EDDIE HEARN, President, Matchroom Sport

 

“Over here, the feeling is that it’s going to be quite a routine defense, but Anthony hasn’t trained like that.  He is not expecting that.  He knows the background and roots of Dominic Breazeale. He knows his skill, and he knows how dangerous he can be and he knows how hungry he is as well.  I think you’re going to get a different kind of fight than the Charles Martin fight.  I think you’re going to get a guy that’s not afraid to let his hands go.  He’s not going to wait and the sold out O2 Arena is going to be an electric place to be.”

“SHOWTIME is a deal we are very excited about. To link up with an American broadcaster for us was an obvious move, but it was a move we had to choose carefully. And I think we chose very, very well in SHOWTIME.”

 

BRITTANY GOOSSEN, TGB Promotions

 

“Over here in the U.S. we have gotten to see Dominic grow before our eyes. We know he is definitely capable of challenging for the world title. On Saturdaywe expect him to be victorious and bring that back to America.”

 

For more information visit www.SHO.com/Sports, follow on Twitter @ShowtimeBoxing and @SHOSports, or become a fan on Facebook at www.Facebook.com/SHOBoxing and https://www.facebook.com/ShoSports 

 

Also follow Dominic Breazeale on Twitter @TroubleBoxing, Anthony Joshua@AnthonyJoshua and use hashtag #JoshuaBreazeale to join the conversation.

WBC World Heavyweight Champion Deontay Wilder Sees Anthony Joshua-Dominic Breazeale Fight as 50-50

 

Breazeale Challenges Joshua This Saturday, June 25,
On SHOWTIME BOXING INTERNATIONAL Live on SHOWTIME®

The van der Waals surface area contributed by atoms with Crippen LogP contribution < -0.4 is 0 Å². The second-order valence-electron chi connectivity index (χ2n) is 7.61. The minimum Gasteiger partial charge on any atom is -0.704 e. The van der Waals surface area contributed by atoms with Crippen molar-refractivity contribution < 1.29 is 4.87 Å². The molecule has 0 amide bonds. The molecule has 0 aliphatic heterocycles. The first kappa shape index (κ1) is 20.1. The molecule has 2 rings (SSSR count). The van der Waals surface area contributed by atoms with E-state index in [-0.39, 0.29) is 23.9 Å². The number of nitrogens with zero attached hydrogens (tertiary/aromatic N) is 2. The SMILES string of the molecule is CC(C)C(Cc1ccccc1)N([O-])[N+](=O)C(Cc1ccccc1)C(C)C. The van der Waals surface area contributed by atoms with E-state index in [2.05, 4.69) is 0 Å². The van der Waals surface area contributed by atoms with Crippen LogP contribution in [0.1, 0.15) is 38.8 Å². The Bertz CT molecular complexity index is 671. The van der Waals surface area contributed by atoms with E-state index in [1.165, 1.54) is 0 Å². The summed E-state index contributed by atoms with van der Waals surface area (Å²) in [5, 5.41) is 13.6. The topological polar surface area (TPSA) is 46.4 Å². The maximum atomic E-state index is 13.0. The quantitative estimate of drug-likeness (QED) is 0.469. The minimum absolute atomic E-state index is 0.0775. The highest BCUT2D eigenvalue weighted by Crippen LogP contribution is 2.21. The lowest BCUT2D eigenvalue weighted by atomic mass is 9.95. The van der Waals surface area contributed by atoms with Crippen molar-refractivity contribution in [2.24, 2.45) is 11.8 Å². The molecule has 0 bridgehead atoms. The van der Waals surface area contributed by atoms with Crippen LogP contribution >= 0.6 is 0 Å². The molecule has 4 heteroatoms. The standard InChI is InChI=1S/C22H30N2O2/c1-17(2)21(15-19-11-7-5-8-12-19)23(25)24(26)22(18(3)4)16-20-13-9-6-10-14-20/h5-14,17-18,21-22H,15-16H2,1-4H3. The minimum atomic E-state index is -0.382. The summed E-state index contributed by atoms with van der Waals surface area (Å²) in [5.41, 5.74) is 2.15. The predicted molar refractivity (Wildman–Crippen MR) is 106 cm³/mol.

From The O2 in London

                                                                                                                   

NEW YORK (June 22, 2016) – Unbeaten WBC World Heavyweight Champion Deontay Wilder can’t pick a clear winner for this Saturday night’s Anthony Joshua-Dominic Breazeale world title clash.

 

The undefeated IBF Heavyweight World Champion Joshua (16-0, 16 KOs) will make the first defense of his title against fellow unbeaten Dominic Breazeale(17-0, 15 KOs) of Upland, Calif., on SHOWTIME BOXING INTERNATIONAL®from The O2 in London, live on SHOWTIME® at 5:15 p.m. ET/2:15 p.m. PT.

 

Just a few hours later in Primetime on CBS (9 p.m. ET/6 p.m. PT), Keith “One Time” Thurman will defend his WBA Welterweight World Title against former champ Shawn “Showtime” Porter in a welterweight blockbuster that headlines SHOWTIME CHAMPIONSHIP BOXING on CBS, presented by Premier Boxing Champions.

     

Wilder, who will be part of the in-studio SHOWTIME announce team covering the fight from New York City, is torn on who will triumph when Joshua makes the first defense of the world title he landed in April with a devastating second-round KO win over Charles Martin.

 

“I definitely see the fight as a 50-50,” said Wilder. “You’ve got two big heavyweights, and the challenger wants what the champion has, and the champion wants to keep what he has.

“It’s going to be interesting because we’ve seen Breazeale in a lot of wars. He’s almost been taken out by some of the smaller heavyweights. He’s been punched around, but he has always survived.

“We’ve seen Joshua (get) busted up as well, but he has kept his composure, and this fight is in his backyard amongst his people.